|New International Version (©2011)|
But now I am writing to you that you must not associate with anyone who claims to be a brother or sister but is sexually immoral or greedy, an idolater or slanderer, a drunkard or swindler. Do not even eat with such people.
New Living Translation (©2007)
I meant that you are not to associate with anyone who claims to be a believer yet indulges in sexual sin, or is greedy, or worships idols, or is abusive, or is a drunkard, or cheats people. Don't even eat with such people.
English Standard Version (©2001)
But now I am writing to you not to associate with anyone who bears the name of brother if he is guilty of sexual immorality or greed, or is an idolater, reviler, drunkard, or swindler—not even to eat with such a one.
New American Standard Bible (©1995)
But actually, I wrote to you not to associate with any so-called brother if he is an immoral person, or covetous, or an idolater, or a reviler, or a drunkard, or a swindler-- not even to eat with such a one.
King James Bible (Cambridge Ed.)
But now I have written unto you not to keep company, if any man that is called a brother be a fornicator, or covetous, or an idolater, or a railer, or a drunkard, or an extortioner; with such an one no not to eat.
Holman Christian Standard Bible (©2009)
But now I am writing you not to associate with anyone who claims to be a believer who is sexually immoral or greedy, an idolater or verbally abusive, a drunkard or a swindler. Do not even eat with such a person.
International Standard Version (©2012)
But now I am writing to you to stop associating with any so-called brother if he is sexually immoral, greedy, an idolater, a slanderer, a drunk, or a robber. You must even stop eating with someone like that.
NET Bible (©2006)
But now I am writing to you not to associate with anyone who calls himself a Christian who is sexually immoral, or greedy, or an idolater, or verbally abusive, or a drunkard, or a swindler. Do not even eat with such a person.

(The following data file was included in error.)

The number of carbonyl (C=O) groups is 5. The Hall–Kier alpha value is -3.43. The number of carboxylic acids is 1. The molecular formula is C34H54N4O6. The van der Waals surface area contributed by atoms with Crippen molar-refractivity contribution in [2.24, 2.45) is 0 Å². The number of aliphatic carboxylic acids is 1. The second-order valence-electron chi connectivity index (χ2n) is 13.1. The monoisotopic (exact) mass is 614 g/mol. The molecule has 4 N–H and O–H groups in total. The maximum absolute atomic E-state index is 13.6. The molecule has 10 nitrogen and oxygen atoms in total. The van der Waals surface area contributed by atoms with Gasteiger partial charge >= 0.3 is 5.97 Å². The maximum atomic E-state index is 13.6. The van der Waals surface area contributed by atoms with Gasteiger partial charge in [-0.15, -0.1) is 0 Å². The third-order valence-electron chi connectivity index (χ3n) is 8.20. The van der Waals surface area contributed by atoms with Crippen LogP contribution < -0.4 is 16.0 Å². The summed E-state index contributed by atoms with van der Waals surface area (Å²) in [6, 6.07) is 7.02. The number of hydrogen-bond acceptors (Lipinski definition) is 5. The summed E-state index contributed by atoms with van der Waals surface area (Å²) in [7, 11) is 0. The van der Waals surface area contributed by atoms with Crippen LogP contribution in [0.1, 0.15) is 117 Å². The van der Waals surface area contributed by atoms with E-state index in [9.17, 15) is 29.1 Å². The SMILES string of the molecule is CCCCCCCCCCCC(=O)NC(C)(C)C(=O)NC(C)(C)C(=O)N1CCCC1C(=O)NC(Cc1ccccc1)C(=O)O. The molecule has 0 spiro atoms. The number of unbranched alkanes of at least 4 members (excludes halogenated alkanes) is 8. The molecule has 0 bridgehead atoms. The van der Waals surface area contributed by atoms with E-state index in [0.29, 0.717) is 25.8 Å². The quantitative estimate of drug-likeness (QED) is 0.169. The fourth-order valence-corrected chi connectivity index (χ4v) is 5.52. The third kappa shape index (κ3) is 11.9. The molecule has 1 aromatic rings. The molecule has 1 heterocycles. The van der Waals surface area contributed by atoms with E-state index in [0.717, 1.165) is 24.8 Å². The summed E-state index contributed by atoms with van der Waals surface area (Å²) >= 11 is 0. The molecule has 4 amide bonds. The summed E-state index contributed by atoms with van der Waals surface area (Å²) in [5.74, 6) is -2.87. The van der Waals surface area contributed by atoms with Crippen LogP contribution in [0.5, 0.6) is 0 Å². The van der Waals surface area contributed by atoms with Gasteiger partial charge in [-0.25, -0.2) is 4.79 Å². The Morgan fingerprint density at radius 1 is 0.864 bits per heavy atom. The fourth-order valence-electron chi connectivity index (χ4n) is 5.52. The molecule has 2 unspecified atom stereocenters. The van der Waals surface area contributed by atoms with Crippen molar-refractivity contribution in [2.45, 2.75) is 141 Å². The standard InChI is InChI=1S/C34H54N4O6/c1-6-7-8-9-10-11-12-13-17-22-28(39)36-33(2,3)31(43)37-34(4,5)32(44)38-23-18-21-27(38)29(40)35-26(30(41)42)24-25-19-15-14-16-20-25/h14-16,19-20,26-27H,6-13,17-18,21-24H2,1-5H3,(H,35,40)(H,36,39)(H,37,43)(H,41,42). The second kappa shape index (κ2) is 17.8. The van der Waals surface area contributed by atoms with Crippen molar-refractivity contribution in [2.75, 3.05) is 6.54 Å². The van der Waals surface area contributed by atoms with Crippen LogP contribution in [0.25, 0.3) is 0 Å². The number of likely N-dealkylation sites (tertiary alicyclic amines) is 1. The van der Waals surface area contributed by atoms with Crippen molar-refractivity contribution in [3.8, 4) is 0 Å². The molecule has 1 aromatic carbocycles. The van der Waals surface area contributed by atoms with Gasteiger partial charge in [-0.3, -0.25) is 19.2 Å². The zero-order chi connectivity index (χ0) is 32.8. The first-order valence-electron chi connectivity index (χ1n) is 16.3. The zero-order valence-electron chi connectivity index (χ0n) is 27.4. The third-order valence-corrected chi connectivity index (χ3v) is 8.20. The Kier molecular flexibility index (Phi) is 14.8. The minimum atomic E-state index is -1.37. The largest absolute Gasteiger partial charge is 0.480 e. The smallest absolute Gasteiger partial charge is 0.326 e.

Aramaic Bible in Plain English (©2010)
I have written this to you, not to mix, if there is one who is called a brother, and he is a fornicator, or a greedy man, or an idol worshiper, or an abuser, or drunkard, or a robber, with whom you are not even to eat bread.
GOD'S WORD® Translation (©1995)
Now, what I meant was that you should not associate with people who call themselves brothers or sisters in the Christian faith but live in sexual sin, are greedy, worship false gods, use abusive language, get drunk, or are dishonest. Don't eat with such people.
King James 2000 Bible (©2003)
But now I have written unto you not to keep company, if any man that is called a brother be a fornicator, or covetous, or an idolater, or a railer, or a drunkard, or an extortioner; with such a one no not to eat.
American King James Version
But now I have written to you not to keep company, if any man that is called a brother be a fornicator, or covetous, or an idolater, or a reviler, or a drunkard, or an extortionist; with such an one no not to eat.
American Standard Version
but as it is, I wrote unto you not to keep company, if any man that is named a brother be a fornicator, or covetous, or an idolater, or a reviler, or a drunkard, or an extortioner; with such a one no, not to eat.
But now I have written to you, not to keep company, if any man that is named a brother, be a fornicator, or covetous, or a server of idols, or a railer, or a drunkard, or an extortioner: with such a one, not so much as to eat.
Darby Bible Translation
But now I have written to you, if any one called brother be fornicator, or avaricious, or idolater, or abusive, or a drunkard, or rapacious, not to mix with him; with such a one not even to eat.
English Revised Version
but now I write unto you not to keep company, if any man that is named a brother be a fornicator, or covetous, or an idolater, or a reviler, or a drunkard, or an extortioner; with such a one no, not to eat.
Webster's Bible Translation
But now I have written to you not to keep company, if any man that is called a brother is a lewd person, or covetous, or an idolater, or a railer, or a drunkard, or an extortioner: with such person no not to eat.